Bushmaster is the maker of the AR-15 semiautomatic rifle that fires .223-caliber bullets and was used by Adam Lanza during the Newtown, Conn., shooting spree that left 27 people dead, most of them school children aged 6. Lanza also used two handguns in the Dec. 14 attack at Sandy Hook Elementary School.
Spokespeople for Cerberus and Steward would not comment on whether there was any conflict in philosophy by having the same private-equity firm own a large arms-maker and eight formerly charitable urban hospitals.
However, Cerberus announced in a statement that the firm was making plans to sell off Freedom Group and return the proceeds to investors. “It is apparent that the Sandy Hook tragedy was a watershed event that has raised the national debate on gun control to an unprecedented level,” the statement said.
“As a firm, we are investors, not statesmen or policymakers. Our role is to make investments on behalf of our clients who are comprised of the pension plans of firemen, teachers, policemen and other municipal workers and unions, endowments, and other institutions and individuals. It is not our role to take positions, or attempt to shape or influence the gun control policy debate. That is the job of our federal and state legislators. There are, however, actions that we as a firm can take.”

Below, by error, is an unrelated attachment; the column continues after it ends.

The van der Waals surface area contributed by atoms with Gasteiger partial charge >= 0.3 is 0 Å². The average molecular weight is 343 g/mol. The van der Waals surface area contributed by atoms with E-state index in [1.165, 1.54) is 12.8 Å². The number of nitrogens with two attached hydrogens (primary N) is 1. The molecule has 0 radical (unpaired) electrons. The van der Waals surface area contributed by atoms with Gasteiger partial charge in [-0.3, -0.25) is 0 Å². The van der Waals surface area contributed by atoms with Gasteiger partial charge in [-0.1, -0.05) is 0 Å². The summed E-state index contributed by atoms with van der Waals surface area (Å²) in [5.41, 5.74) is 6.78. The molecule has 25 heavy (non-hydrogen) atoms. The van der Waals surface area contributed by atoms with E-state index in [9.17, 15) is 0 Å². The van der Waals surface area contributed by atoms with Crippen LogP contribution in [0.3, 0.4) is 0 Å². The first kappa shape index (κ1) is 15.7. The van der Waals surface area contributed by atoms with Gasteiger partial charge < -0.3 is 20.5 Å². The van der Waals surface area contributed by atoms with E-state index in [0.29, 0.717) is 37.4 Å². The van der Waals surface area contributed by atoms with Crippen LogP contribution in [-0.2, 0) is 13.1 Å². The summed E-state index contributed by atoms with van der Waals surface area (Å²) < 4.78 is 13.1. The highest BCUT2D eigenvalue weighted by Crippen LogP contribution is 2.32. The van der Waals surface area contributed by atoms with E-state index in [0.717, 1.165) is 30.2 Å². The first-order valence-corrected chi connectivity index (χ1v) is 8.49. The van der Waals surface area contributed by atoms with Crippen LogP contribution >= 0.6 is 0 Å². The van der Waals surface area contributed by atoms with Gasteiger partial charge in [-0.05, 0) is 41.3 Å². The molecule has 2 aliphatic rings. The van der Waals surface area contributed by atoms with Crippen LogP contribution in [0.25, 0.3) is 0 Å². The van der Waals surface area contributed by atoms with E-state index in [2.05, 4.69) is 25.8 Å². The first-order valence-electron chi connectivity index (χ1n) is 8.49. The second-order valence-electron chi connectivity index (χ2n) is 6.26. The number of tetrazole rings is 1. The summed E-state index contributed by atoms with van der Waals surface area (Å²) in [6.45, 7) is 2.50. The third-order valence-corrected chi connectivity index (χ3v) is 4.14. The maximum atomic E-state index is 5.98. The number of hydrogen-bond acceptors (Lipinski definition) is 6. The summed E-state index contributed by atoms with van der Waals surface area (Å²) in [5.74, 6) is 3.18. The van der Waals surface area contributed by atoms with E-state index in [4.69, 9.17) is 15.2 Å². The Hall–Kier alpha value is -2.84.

The statement came on the same day as an announcement by the nation's largest educator-only pension fund, the California State Teachers' Retirement System, which said it was reviewing its investments in Cerberus and Freedom Group in light of the shootings.
Pension fund officials said the massacre prompted its managers “to determine what we can do differently to help ensure the unthinkable never happens again,” including questioning investments in gunmakers. CalSTRS said it owns 2.4% of Freedom Group through its Cerberus investments, through a portion of its $154.8 billion portfolio.
Several healthcare groups have called for a strengthening of gun-control laws, including the American Nurses Association and the American College of Emergency Physicians. Meanwhile, American Medical Association President Dr. Jeremy Lazarus reiterated his group's opposition to laws, like the one on the books in Florida, that prohibit doctors from asking families about guns in the home during medical appointments.